Reform advocates say result �rubs salt in wounds of electorate�

By Damien Henderson
Published May 7th 2005 in The Herald

ALL votes are equal. But, as George Orwell might have said, some votes are more equal than others.
With that sentiment in mind, electoral reform advocates used yesterday's result to bolster their call for an overhaul of the system, claiming many voters had been under-represented.
Despite a rise in voter turnout – about 61% of people went to the polls, a 2% rise on the last general election – Labour's share of the vote fell to 36%, which beat Harold Wilson's record low of 40% in 1974.
Ron Bailey, co-director of reform group Charter88, said the result "rubs salt in the wounds of the electorate".
The Electoral Reform Society claimed the first-past-the-post system made nonsense of electoral democracy and produced huge "electoral deserts".
This affected all the parties, the society claimed. In Scotland, despite receiving 15.7% of the vote, only one Tory MP was returned. In Surrey, where 28.4% voted LibDem and 16.7% voted Labour, all 11 seats were taken by the Conservatives. In Tyne and Wear, the 40% of voters who opted for either the Conservatives or LibDems saw all 13 seats returned with Labour members.
Moreover, because the general election result hangs on marginals, the vast bulk of voters living in safe seats are by-passed by the media and party campaigners, the society argued.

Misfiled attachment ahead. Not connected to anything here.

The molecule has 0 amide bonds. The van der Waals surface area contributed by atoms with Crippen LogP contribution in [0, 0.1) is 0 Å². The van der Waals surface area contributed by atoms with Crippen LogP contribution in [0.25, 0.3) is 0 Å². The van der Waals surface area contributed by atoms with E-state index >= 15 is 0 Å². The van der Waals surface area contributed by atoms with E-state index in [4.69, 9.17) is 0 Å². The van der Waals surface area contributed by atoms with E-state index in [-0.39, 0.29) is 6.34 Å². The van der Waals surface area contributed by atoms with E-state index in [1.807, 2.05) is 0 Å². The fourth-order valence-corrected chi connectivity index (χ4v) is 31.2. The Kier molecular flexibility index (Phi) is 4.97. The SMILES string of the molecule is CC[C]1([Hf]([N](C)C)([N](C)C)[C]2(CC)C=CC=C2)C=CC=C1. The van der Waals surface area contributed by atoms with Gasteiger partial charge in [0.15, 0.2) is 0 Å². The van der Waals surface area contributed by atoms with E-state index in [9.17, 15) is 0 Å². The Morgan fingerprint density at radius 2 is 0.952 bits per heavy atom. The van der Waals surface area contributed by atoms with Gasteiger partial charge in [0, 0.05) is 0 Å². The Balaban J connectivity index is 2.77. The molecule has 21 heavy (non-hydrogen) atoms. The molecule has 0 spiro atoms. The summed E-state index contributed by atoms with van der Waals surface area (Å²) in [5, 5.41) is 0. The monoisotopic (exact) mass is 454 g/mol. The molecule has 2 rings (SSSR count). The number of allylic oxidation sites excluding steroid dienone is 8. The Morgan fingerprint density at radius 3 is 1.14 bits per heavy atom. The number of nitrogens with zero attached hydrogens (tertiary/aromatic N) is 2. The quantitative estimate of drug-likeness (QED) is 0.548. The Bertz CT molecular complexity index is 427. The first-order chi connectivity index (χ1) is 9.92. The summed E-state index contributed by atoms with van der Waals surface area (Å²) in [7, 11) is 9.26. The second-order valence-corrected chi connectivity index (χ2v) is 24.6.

Ken Ritchie, the ERS's chief executive, said the result hastened the need for reform. "The Conservatives won in England in terms of votes, but they were defeated heavily on seats," he said. "Any system which can deliver such a reversal in the results over such a large area can in no way be considered democratic."
The election brought significant inroads for the LibDems, the party most closely aligned with the cause of proportional representation.
But it also saw some of Labour's most persuasive advocates for voting reform ousted, including Stephen Twigg in Enfield Southgate, Oona King in Bethnal Green and Bow and Anne Campbell in Cambridge.
Ironically, though the Conservatives stand to gain from reform, the party is traditionally most opposed to it, preferring "strong" governments and abhorring the tendency for hung parliaments PR produces.